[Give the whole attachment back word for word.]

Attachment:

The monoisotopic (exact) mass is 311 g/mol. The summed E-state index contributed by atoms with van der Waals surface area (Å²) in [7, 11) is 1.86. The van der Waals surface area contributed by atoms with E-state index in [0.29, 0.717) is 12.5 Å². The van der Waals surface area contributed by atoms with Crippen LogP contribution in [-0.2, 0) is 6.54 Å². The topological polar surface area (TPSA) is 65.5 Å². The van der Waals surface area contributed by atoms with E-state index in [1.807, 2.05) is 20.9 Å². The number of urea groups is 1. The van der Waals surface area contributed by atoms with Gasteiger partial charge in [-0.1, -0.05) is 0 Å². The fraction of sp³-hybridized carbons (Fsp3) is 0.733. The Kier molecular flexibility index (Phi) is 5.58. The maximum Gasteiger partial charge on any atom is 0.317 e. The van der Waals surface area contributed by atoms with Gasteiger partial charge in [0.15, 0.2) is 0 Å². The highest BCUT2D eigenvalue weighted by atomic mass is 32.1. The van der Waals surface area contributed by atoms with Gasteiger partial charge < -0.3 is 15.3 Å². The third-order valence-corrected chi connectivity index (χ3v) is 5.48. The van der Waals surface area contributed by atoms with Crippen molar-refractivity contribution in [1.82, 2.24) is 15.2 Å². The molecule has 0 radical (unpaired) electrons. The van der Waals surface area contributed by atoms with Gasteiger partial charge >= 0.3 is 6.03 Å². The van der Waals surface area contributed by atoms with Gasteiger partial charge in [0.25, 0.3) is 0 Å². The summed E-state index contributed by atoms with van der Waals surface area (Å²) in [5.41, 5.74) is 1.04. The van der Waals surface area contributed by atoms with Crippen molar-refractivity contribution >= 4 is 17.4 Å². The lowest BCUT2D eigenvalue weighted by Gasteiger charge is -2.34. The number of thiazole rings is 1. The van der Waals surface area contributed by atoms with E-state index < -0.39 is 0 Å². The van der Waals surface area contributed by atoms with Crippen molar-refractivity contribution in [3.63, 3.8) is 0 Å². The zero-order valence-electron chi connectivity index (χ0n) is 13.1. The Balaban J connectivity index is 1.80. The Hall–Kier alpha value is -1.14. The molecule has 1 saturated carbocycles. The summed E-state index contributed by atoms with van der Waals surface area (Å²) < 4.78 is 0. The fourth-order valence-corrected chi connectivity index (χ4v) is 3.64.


The monoisotopic (exact) mass is 311 g/mol. The summed E-state index contributed by atoms with van der Waals surface area (Å²) in [7, 11) is 1.86. The van der Waals surface area contributed by atoms with E-state index in [0.29, 0.717) is 12.5 Å². The van der Waals surface area contributed by atoms with Crippen LogP contribution in [-0.2, 0) is 6.54 Å². The topological polar surface area (TPSA) is 65.5 Å². The van der Waals surface area contributed by atoms with E-state index in [1.807, 2.05) is 20.9 Å². The number of urea groups is 1. The van der Waals surface area contributed by atoms with Gasteiger partial charge in [-0.1, -0.05) is 0 Å². The fraction of sp³-hybridized carbons (Fsp3) is 0.733. The Kier molecular flexibility index (Phi) is 5.58. The maximum Gasteiger partial charge on any atom is 0.317 e. The van der Waals surface area contributed by atoms with Gasteiger partial charge in [0.15, 0.2) is 0 Å². The highest BCUT2D eigenvalue weighted by atomic mass is 32.1. The van der Waals surface area contributed by atoms with Gasteiger partial charge < -0.3 is 15.3 Å². The third-order valence-corrected chi connectivity index (χ3v) is 5.48. The van der Waals surface area contributed by atoms with Crippen molar-refractivity contribution in [1.82, 2.24) is 15.2 Å². The molecule has 0 radical (unpaired) electrons. The van der Waals surface area contributed by atoms with Gasteiger partial charge >= 0.3 is 6.03 Å². The van der Waals surface area contributed by atoms with Gasteiger partial charge in [0.25, 0.3) is 0 Å². The summed E-state index contributed by atoms with van der Waals surface area (Å²) in [5.41, 5.74) is 1.04. The van der Waals surface area contributed by atoms with Crippen molar-refractivity contribution >= 4 is 17.4 Å². The lowest BCUT2D eigenvalue weighted by Gasteiger charge is -2.34. The number of thiazole rings is 1. The van der Waals surface area contributed by atoms with E-state index < -0.39 is 0 Å². The van der Waals surface area contributed by atoms with Crippen molar-refractivity contribution in [3.63, 3.8) is 0 Å². The zero-order valence-electron chi connectivity index (χ0n) is 13.1. The Balaban J connectivity index is 1.80. The Hall–Kier alpha value is -1.14. The molecule has 1 saturated carbocycles. The summed E-state index contributed by atoms with van der Waals surface area (Å²) < 4.78 is 0. The fourth-order valence-corrected chi connectivity index (χ4v) is 3.64.